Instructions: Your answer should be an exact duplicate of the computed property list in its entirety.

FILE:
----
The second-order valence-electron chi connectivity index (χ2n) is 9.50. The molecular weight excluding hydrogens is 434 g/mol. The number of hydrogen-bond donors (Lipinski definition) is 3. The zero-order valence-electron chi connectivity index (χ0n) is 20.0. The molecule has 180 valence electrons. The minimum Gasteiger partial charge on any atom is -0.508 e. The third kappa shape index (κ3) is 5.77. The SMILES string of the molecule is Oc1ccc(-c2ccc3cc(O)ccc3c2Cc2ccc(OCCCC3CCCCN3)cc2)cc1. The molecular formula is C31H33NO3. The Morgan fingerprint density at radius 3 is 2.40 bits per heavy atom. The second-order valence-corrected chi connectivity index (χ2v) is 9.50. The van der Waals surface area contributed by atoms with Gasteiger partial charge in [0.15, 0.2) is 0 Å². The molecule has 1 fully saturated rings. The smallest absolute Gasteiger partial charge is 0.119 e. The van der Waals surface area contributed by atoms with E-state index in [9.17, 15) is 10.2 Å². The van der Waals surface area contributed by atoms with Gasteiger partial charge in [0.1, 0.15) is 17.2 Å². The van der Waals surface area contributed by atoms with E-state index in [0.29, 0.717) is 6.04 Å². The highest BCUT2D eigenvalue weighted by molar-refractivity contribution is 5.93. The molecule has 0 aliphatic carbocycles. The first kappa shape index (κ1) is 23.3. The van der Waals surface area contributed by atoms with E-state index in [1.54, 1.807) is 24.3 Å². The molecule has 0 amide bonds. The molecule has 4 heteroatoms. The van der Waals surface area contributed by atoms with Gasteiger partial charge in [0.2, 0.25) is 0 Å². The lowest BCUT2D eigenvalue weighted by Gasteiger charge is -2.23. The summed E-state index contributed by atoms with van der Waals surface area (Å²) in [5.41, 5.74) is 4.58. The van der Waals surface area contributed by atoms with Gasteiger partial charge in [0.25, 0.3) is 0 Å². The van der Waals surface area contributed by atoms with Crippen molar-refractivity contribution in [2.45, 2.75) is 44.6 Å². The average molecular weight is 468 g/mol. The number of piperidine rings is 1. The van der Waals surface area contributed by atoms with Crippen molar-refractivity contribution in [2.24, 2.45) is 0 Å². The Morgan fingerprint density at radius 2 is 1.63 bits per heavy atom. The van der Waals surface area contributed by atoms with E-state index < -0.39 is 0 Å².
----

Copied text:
The second-order valence-electron chi connectivity index (χ2n) is 9.50. The molecular weight excluding hydrogens is 434 g/mol. The number of hydrogen-bond donors (Lipinski definition) is 3. The zero-order valence-electron chi connectivity index (χ0n) is 20.0. The molecule has 180 valence electrons. The minimum Gasteiger partial charge on any atom is -0.508 e. The third kappa shape index (κ3) is 5.77. The SMILES string of the molecule is Oc1ccc(-c2ccc3cc(O)ccc3c2Cc2ccc(OCCCC3CCCCN3)cc2)cc1. The molecular formula is C31H33NO3. The Morgan fingerprint density at radius 3 is 2.40 bits per heavy atom. The second-order valence-corrected chi connectivity index (χ2v) is 9.50. The van der Waals surface area contributed by atoms with Gasteiger partial charge in [0.15, 0.2) is 0 Å². The molecule has 1 fully saturated rings. The smallest absolute Gasteiger partial charge is 0.119 e. The van der Waals surface area contributed by atoms with E-state index in [9.17, 15) is 10.2 Å². The van der Waals surface area contributed by atoms with Gasteiger partial charge in [0.1, 0.15) is 17.2 Å². The van der Waals surface area contributed by atoms with E-state index in [0.29, 0.717) is 6.04 Å². The highest BCUT2D eigenvalue weighted by molar-refractivity contribution is 5.93. The molecule has 0 aliphatic carbocycles. The first kappa shape index (κ1) is 23.3. The van der Waals surface area contributed by atoms with E-state index in [1.54, 1.807) is 24.3 Å². The molecule has 0 amide bonds. The molecule has 4 heteroatoms. The van der Waals surface area contributed by atoms with Gasteiger partial charge in [0.2, 0.25) is 0 Å². The lowest BCUT2D eigenvalue weighted by Gasteiger charge is -2.23. The summed E-state index contributed by atoms with van der Waals surface area (Å²) in [5.41, 5.74) is 4.58. The van der Waals surface area contributed by atoms with Gasteiger partial charge in [0.25, 0.3) is 0 Å². The van der Waals surface area contributed by atoms with Crippen molar-refractivity contribution in [2.45, 2.75) is 44.6 Å². The average molecular weight is 468 g/mol. The number of piperidine rings is 1. The van der Waals surface area contributed by atoms with Crippen molar-refractivity contribution in [2.24, 2.45) is 0 Å². The Morgan fingerprint density at radius 2 is 1.63 bits per heavy atom. The van der Waals surface area contributed by atoms with E-state index < -0.39 is 0 Å².